“I avg. $15-20.00 per hour and work when I want to. Some may complain that do not get enough calls, but calls are routed to the agents with the best statistics first. This is a sales job folks … so if sales is not your thing … do not expect a ton of calls. “
… and lots of cons …
“Wrongly punished for lack of sales in some upsells which are ridiculously priced and deceiving to the customer. Scripting needs serious review by competent reviewers and re-written.”
As you can see, Tony, if you want to work from home part-time, it’s going to take some part-time work just to figure out where to apply. And when you find a reputable site, check out the FTC’s “To Do” list, which includes all the questions you ‘ll need to ask your potential part-time employer – like “Will I be paid a salary or will my pay be based on commission?” and “What is this going to cost me, including supplies, equipment and membership fees?”
Another tough part about legitimate work-from-home jobs: Because of their desirability and the number of people looking for them, the competition for them is fierce, especially among the jobs that require little or no experience.
That being said, here are some additional articles with other leads:
- This about.com article lists several companies that hire people to work at home including Working Solutions, Tutor.com, and even about.com. They also provide a 15-page directory with dozens of companies offering work-at-home jobs.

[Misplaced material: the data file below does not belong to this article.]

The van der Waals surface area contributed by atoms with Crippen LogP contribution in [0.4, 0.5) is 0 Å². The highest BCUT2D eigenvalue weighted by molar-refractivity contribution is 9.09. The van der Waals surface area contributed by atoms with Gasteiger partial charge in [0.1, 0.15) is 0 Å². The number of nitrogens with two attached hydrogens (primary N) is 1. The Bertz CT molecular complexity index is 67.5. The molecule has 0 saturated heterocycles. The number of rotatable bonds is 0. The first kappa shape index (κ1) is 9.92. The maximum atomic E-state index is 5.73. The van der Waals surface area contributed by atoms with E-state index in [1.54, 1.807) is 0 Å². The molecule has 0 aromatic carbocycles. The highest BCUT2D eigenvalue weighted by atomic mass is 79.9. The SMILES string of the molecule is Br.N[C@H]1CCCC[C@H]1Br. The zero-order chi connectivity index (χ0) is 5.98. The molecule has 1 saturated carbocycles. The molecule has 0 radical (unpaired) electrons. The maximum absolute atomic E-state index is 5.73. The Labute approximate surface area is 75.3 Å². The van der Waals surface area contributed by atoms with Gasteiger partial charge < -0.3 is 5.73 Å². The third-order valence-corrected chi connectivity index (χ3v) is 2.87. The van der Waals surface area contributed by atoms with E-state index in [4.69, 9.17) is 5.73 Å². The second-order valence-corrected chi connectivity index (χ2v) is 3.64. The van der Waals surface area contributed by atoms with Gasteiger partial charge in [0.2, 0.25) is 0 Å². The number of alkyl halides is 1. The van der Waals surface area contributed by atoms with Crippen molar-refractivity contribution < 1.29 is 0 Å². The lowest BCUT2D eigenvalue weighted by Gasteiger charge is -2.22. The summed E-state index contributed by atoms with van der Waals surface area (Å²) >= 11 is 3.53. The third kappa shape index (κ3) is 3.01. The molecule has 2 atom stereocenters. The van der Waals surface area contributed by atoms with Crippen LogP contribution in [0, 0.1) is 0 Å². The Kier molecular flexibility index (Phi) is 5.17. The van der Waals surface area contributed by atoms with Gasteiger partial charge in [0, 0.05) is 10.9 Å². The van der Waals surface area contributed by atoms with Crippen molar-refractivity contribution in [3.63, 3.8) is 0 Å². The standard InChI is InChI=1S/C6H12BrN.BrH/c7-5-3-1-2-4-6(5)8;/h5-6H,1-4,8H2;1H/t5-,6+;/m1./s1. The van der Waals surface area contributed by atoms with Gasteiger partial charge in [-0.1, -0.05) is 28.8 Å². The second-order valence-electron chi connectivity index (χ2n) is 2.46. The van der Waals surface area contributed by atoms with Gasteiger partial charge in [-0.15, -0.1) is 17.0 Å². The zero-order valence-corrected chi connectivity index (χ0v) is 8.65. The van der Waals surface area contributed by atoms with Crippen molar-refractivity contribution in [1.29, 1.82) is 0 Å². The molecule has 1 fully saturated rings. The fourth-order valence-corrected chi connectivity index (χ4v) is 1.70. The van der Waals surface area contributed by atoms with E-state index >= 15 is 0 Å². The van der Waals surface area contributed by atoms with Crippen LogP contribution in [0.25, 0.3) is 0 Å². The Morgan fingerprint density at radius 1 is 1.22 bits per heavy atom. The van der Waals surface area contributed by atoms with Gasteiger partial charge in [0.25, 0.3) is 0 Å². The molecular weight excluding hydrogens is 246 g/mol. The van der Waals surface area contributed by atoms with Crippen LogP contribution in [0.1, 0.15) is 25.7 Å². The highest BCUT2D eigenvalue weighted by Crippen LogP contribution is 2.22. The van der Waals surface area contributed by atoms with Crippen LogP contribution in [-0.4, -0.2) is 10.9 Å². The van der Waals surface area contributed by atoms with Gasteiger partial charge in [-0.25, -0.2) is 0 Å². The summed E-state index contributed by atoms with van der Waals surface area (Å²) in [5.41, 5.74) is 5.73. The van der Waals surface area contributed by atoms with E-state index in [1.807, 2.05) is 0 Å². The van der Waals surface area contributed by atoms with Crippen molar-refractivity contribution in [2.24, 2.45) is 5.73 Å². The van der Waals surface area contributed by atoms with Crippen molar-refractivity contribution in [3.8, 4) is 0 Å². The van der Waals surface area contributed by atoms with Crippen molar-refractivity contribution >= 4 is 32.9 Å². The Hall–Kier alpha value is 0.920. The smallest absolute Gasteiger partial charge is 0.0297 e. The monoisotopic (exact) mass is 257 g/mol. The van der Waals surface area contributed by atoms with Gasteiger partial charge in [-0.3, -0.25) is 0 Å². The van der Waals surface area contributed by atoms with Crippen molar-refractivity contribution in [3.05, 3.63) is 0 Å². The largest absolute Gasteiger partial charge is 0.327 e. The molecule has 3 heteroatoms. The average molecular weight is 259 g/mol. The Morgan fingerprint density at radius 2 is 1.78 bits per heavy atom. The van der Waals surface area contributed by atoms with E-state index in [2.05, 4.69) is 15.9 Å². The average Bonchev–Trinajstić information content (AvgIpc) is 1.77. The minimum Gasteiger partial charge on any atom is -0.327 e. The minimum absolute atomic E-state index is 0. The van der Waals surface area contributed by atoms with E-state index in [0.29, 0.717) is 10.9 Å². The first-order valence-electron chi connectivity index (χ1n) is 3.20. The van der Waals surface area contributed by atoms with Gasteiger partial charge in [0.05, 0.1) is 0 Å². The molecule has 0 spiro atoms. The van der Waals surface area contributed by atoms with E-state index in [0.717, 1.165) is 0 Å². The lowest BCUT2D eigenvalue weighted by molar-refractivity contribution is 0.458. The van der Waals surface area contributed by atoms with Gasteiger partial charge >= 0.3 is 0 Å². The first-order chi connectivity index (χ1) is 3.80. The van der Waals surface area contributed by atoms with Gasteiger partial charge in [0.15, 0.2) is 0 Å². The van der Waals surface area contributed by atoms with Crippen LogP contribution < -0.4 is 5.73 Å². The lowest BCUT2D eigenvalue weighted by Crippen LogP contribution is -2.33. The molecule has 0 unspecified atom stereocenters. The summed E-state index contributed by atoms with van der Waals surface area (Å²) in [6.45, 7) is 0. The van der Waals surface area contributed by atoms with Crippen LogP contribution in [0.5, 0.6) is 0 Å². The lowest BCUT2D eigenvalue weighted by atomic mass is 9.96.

- Here’s an article from Suite 101 that offers about 10 prospective employers, including West At Home and Alpine Access, a company I did a story on several years ago.
- This article from Associated Content also has some links to potential employers, including Blue Zebra and Brighten Communications.
- This e-How article has 16 ideas on various ways to earn money at home. It has a few links to employers, but they’re the same as those in the articles above.
You might also try to find a work-at-home job from employers who don’t advertise working from home. One of my editor’s relatives works from home doing medical billing. She got the idea from the web, but she got the job by approaching her employer and negotiating a work-from-home deal. She took a tad less money but makes up for it saving on the commute and clothing and lunches, and he gets to free up some cramped office space and save a little payroll.
That may not work in your case, Tony, but the principle is the same. You may want to ask around – friends and family – about part-time work that’s available locally and see if you can do that from home in your spare time. It may take more leg-work than looking online, but you’re a lot less likely to get scammed.
Another idea – if you’re a decent writer, be a blogger – I make my living working from home, as do our other writers. How about starting a blog called “Adventures in Working from home”?
If other Money Talks News readers have had good or bad experiences working from home, put them in the comments under this post or send them to me and we’ll get the information out there.